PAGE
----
Most books on leadership and organizational change focus on descriptive theory and research, simplistic and questionable gimmicks, or biographical sketches of successful leaders whose character and exploits students are encouraged to emulate. Leadership and the Art of Change avoids pedantry, gimmicks, and hero worship while addressing the complex issues involved in trying to lead an organization. It does not bury the reader in abstractions, nor does it offer quick fixes.
Leadership and the Art of Change is a unique book in that it focuses on a leader's central and most daunting task—achieving organizational change that successfully addresses external and internal threats and opportunities. Author Lee R. Beach uses six prime responsibilities as the framework for discussing change leadership: external and internal environmental assessment to identify required changes, organizational culture as a constraint on change, vision for motivating change; plans as a map for change, implementation to produce change, and follow-through for institutionalizing achieved changes and making ongoing change a part of the culture.
Key Features: Defines leadership as the art of producing changes in an organization's environment, its culture, and its practices in pursuit of survival and prosperity; Explains the importance of organizational culture as the key to facilitating or inhibiting change; Examines methods for building a vision and leveraging culture in order to move the organization toward the vision with implementation strategies; Offers self-summary exercises as well as a new episode of an ongoing vignette in each chapter that helps readers understand the issues under consideration; Includes appendices that provide students with hands-on tools to do marketing research, survey an organization's culture, and perform decision analyses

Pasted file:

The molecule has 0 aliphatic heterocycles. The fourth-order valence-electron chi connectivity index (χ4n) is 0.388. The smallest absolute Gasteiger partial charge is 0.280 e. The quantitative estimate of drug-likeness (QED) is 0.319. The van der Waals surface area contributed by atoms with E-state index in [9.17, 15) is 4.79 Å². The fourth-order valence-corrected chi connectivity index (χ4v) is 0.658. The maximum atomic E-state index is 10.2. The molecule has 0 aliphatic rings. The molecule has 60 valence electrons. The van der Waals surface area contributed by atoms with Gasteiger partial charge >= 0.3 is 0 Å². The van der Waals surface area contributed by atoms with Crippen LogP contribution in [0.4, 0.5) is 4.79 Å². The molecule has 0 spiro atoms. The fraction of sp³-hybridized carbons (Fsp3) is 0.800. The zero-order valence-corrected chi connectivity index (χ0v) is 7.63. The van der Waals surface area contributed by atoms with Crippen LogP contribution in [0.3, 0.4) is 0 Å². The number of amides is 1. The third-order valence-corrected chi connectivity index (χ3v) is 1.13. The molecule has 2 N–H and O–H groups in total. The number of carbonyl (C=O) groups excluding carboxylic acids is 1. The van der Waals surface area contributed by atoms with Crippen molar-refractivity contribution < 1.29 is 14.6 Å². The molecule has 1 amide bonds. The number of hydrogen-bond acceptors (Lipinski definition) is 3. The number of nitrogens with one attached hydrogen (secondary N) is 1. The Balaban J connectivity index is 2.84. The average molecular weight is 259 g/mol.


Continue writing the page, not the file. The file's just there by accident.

Written in a conversational manner, Leadership and the Art of Change is an engaging textbook for advanced undergraduate and graduate students studying management in a variety of programs including Business, Public Administration, Health Care Management, and Social Work. It will also be of interest to professional managers looking for a unique perspective on organizational change.
Follow-Through: Institutionalizing Change
Implementation is winding down. You have been monitoring things closely, and it is clear that the strategic goals are going to be reached as implemented changes kick in. Things generally look good. Of course, nothing this big ever works out quite the way it was supposed to. The vision changed in the course of implementation: some parts of the plan failed to produce desired results, and other parts produced unexpected results. But remedies were made, and it truly looks like the plan has successfully addressed the external and internal threats and ...